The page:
A constitutive model for protein-based materials

Xiaoyi Wu, Marc E. Levenston, Elliot L. Chaikof

Research output: Contribution to journalArticlepeer-review

17 Scopus citations


Protein-based materials are critical to the construction of tissue substitutes that exhibit precisely defined mechanical properties. Under physiologically relevant conditions, materials derived from natural or synthetic structural proteins are characterized by nonlinear elastic responses at medium and large deformations, time-dependent or viscoelastic behavior, and display the effects of strain-induced structural changes. Although a constitutive model that accurately describes mechanical behavior is essential for the rational design of tissue constructs, few models account for all of these characteristics. In this report, we present a new constitutive model for protein based materials, in which nonlinear elasticity is captured by the Arruda-Boyce eight-chain model, time dependant viscoelasticity is described by a generalized Maxwell model, and the effect of strain-induced structural change is incorporated using a network alteration theory originally proposed by Tobolsky. The model was applied to a number of protein-based materials and cell containing constructs, including recombinant elastin-mimetic protein polymers and fibroblast populated collagen gel matrices. Significantly, numerical implementation of this model is straightforward and mechanical behavior accurately described under a variety of loading conditions. Moreover, when calibrated using stress relaxation data alone, the model accurately predicted cyclic loading responses. Although limitations exist, this model provides a convenient tool to correlate viscoelastic data obtained by different testing modes and may assist in reducing the number of experimental tests required to fully capture the range of viscoelastic responses of protein-based materials.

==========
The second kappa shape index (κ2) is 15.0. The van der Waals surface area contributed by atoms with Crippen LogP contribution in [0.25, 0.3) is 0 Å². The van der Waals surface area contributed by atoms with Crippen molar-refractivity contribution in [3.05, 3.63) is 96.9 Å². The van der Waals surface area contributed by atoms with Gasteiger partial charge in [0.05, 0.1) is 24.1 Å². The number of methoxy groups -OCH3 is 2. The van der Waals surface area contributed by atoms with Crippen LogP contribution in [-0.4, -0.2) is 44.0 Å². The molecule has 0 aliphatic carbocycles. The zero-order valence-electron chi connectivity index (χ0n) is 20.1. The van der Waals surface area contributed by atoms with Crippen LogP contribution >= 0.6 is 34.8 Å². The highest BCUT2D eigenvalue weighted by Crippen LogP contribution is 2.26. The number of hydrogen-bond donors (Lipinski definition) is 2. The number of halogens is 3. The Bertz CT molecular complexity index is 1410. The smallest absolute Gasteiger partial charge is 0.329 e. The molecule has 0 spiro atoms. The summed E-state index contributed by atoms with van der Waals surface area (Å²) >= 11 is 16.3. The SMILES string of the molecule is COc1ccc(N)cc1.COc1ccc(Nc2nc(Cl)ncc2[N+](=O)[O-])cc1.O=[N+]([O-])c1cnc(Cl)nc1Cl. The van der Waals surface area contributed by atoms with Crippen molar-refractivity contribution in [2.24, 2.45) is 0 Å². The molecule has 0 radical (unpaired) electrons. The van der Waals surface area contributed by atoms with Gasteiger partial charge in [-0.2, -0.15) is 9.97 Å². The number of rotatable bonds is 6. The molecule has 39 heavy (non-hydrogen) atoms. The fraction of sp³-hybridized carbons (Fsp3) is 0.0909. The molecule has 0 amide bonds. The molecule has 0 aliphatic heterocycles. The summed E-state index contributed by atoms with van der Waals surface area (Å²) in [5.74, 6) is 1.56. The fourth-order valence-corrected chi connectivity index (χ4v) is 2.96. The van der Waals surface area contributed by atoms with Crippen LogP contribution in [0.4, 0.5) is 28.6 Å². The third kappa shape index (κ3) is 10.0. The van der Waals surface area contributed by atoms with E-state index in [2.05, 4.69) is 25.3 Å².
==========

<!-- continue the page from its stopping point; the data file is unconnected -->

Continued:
Original languageEnglish (US)
Pages (from-to)5315-5325
Number of pages11
Issue number30
StatePublished - Oct 2006


  • Constitutive model
  • Protein polymer
  • Protein-based material

ASJC Scopus subject areas

  • Mechanics of Materials
  • Ceramics and Composites
  • Bioengineering
  • Biophysics
  • Biomaterials


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